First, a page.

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Industrialization of Metal Injection Molding MIM: Materials, Production Equipment and Standards

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The success of metal injection molding MIM industry over past two decades, particularly recent phenomenal growth in Asia, has been largely due to the advent of commercial MIM feedstock and the development of continuous debinding and sintering furnaces (as opposed to batch debinding and sintering furnaces). In the early 1990s, BASF introduced Catamold feedstock to market and promoted the development of a matching continuous sintering furnace. Today, BASF remains the largest raw material supplier in MIM industry

The fact that BASF produces its own carbonyl iron powder is certainly the driving force behind the development of CATAMOLD feed. At the same time, however, the growth of metal injection molding industry has stimulated efforts by powder manufacturers such as Epson Atmix (Japan), Carpenter (USA) and Sandvik Osprey (UK) to develop aerosolized and water-atomized powders for MIM processes, typically stainless steel 17-4 PH powder.

The maturity of raw materials and production technologies has brought in well-known new producers for MIM industry. Swatch, the Swiss watchmaker, was one of the earliest users of Catamold, using metal injection molding technology in its Irony series in 1994. The company's continuous "lights out" line at Grenchen in Switzerland, which is still in operation, was seen at the time as an example of the potential of MIM.

By the mid-1990s, the world was struggling to create a common standard for metal injection molding. The north American association for powder metallurgy (MPIF) first published materials standard 35 for metal injection molding parts in 1993, covering a variety of stainless steel and soft magnetic alloys. The standard has been revised several times, with the latest version released in 2017.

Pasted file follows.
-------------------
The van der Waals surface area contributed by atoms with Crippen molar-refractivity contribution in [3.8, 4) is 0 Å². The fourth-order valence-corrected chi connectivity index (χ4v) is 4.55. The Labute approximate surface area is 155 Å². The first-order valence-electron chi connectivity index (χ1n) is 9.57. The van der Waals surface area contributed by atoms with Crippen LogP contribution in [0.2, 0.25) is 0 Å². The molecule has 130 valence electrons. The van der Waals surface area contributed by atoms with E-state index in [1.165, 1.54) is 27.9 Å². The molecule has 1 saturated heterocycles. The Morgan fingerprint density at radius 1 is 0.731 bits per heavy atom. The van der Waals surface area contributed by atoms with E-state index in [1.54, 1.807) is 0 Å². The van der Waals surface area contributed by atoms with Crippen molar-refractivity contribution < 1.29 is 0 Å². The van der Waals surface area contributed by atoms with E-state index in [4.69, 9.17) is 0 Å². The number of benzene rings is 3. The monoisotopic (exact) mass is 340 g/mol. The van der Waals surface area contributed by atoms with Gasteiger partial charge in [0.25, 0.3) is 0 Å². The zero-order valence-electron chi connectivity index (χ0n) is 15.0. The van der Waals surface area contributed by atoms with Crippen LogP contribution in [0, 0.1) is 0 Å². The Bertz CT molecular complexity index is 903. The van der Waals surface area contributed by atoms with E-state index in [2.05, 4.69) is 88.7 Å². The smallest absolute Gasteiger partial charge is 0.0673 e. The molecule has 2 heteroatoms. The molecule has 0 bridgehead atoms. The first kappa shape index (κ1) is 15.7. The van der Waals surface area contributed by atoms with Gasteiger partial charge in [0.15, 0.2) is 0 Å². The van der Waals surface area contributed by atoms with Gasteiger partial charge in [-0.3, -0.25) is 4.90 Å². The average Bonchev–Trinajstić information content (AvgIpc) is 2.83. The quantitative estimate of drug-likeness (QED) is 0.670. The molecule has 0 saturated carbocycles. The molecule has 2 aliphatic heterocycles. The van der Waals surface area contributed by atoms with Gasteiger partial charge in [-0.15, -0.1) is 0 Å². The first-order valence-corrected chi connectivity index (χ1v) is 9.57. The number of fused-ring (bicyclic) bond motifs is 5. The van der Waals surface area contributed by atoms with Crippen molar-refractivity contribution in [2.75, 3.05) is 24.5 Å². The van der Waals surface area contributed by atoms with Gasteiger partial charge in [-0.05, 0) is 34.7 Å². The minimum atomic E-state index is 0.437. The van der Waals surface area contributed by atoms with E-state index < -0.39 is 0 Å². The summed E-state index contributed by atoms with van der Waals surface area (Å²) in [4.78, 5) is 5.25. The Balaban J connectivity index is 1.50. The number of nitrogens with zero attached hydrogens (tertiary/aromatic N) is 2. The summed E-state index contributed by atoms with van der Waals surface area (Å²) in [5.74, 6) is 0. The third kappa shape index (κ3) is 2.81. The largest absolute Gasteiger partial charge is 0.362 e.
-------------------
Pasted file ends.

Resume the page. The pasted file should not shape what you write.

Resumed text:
In 1997, European association for powder metallurgy (EPMA) established European dedicated network for metal injection molding standards (MIMNet), which was funded by European standards, measurement and testing programme, and published a draft metal injection molding standard in 1999, which was later converted to the international standard, ISO 2206:2012. Japan powder metallurgy association (JPMA) also sets MIM standards for Japan.

All of these early standardization activities have been instrumental in encouraging design engineers in the application field to embrace and adopt metal injection molding technologies, making a strong contribution to the continued development of global MIM industry.


Keywords in the article: MIM industry metal injection molding
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